N7 Trinucleotide repeat length polymorphisms of the androgen receptor gene – a step forward in understanding the pathogenesis of prostate cancer

      Introduction and Objectives

      The pathogenesis of prostate cancer (PC) and the mechanisms responsible for progression of this tumor are not fully understood. The fact of androgen dependence of PC is known since 1940s. Action of androgens in prostate gland is mediated through the cytoplasmic molecule of androgen receptor (AR), which in turn stimulates expression of target genes correlated with regulation of cell cycle. Three regions of trinucleotide repeats were identified in the sequence of exon 1 of AR gene, namely (CAG)n, (GGN)n and (CCN)n. Two former are characterized by repeat length polymorphisms, which influence the activity and protein yield of AR. Data from literature suggest that shorter (CAG)n and (GGN)n regions are associated with higher transactivation activity and higher protein yield of the AR and may therefore constitute a risk factor for PC. The aim of our study was to evaluate the correlation between (CAG)n, (GGN)n and (CCN)n repeat length polymorphism of the AR gene and prostate cancer risk in polish population.

      Material and Methods

      The study was approved by local ethics committee. Written informed consent was obtained from 120 consecutive patients with pathologically confirmed prostate cancer, hospitalized in department of urology in Szczecin between 2004 and 2006. Population control group comprised genomic DNA samples isolated from umbilical cord blood samples of 120 male newborns born in the neonatology unit between 2004 and 2005. Amplification of polymorphic regions (CAG)n, (GGN)n and (CCN)n was performed using PCR method with fluorochrome stained primers. Length of microsattelites was assessed by means of capillary electrophoresis and sequencing. Statistic analysis was performed with Statistica 7.0. software.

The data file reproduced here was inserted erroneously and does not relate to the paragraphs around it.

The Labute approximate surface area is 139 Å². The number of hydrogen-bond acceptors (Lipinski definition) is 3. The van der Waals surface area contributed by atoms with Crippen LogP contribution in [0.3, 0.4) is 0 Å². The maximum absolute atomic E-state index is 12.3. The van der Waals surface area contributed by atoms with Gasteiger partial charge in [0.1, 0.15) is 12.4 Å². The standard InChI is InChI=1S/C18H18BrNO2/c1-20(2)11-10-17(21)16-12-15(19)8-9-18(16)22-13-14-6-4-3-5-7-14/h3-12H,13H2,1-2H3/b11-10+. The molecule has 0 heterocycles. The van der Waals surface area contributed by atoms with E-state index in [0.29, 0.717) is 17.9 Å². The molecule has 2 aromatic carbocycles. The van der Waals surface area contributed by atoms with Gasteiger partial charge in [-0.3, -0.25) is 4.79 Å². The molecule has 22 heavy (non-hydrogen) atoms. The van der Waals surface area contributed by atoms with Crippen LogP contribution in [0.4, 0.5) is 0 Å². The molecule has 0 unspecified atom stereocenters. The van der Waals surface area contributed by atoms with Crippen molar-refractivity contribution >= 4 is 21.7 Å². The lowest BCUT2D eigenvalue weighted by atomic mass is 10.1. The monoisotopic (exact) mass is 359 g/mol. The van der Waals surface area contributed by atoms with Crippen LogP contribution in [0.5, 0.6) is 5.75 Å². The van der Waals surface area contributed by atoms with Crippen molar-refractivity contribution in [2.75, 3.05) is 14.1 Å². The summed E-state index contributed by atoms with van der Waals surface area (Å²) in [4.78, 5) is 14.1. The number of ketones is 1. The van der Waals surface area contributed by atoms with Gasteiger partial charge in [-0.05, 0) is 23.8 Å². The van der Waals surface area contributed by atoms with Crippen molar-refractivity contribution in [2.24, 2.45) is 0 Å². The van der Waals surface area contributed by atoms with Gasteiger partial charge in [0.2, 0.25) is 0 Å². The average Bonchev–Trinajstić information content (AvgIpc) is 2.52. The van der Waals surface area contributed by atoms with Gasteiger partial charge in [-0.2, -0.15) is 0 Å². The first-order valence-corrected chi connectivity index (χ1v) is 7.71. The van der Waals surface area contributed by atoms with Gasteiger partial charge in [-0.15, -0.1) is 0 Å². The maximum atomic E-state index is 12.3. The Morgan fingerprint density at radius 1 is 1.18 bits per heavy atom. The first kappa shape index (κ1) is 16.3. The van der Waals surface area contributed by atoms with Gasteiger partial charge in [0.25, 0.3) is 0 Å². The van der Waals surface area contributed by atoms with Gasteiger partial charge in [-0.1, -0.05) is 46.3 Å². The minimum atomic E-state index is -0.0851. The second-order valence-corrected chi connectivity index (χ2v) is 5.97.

There were repeat length polymorphisms identified in (CAG)n and (GGN)n regions. The number of CCN repeats remained constant in both groups. There was no significant correlation between number of CAG repeats and number of GGN repeats. In comparison with control group, patients with PC had a significantly (p < 0.05) higher frequency of shorter CAG (n ≤ 18 repeats) and GGN (n ≤ 19 repeats) regions.


      Shorter variants of (CAG)n and (GGN)n microsatellites were already shown to be associated with higher biological activity of androgen receptor. Our current study demonstrated that they are more frequently found in patients with prostate cancer than in population control. These findings suggest their role in pathogenesis of prostate cancer, and make them candidates for future genetic models of PC risk assessment.